VL:
What was it like raising a family in Cooperstown?
WS:
It was very nice. I’d have to turn to Karen to ask her more of the details because I worked, and I worked probably, in retrospect, I put in more hours than I should have. I should have just gone home, but there was a need on my part to be successful so that I could take care of the family. But we had a wonderful time with our children growing up here. The freedom they had; that you could let an eight year old walk downtown with friends. We made a decision to always live within the village, which we did. We had three homes that were probably separated by one mile over our thirty years here. The children did well in school; they had great teachers and blessed with great friends. Then, I got the job I could only have imagined when I was very young, so it worked very well for all of us. So I had the job I liked, Karen was very active in the community, and our kids have a very good feeling about having grown up here.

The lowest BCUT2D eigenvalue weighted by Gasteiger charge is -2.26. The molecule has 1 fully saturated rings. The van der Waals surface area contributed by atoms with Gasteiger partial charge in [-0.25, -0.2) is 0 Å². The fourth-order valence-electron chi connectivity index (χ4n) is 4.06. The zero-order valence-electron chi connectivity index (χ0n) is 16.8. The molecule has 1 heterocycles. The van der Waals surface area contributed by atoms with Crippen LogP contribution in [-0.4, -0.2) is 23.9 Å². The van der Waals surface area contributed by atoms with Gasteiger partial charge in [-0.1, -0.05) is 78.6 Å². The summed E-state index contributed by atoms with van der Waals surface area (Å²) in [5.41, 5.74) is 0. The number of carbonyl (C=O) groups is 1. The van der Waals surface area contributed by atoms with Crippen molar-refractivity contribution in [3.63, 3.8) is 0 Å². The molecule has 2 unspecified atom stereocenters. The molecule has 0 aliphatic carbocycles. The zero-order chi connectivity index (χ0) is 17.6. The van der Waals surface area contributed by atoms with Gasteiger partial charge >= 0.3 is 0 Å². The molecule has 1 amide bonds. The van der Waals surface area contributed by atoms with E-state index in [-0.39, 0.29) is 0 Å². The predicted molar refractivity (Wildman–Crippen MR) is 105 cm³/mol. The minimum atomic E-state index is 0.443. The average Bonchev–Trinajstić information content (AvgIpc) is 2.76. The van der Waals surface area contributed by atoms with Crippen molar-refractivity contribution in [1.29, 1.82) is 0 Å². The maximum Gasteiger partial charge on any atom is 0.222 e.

[TRACK 1, 13:55]
VL:
What are some of the difficulties or benefits of practicing medicine in a more rural area?
WS: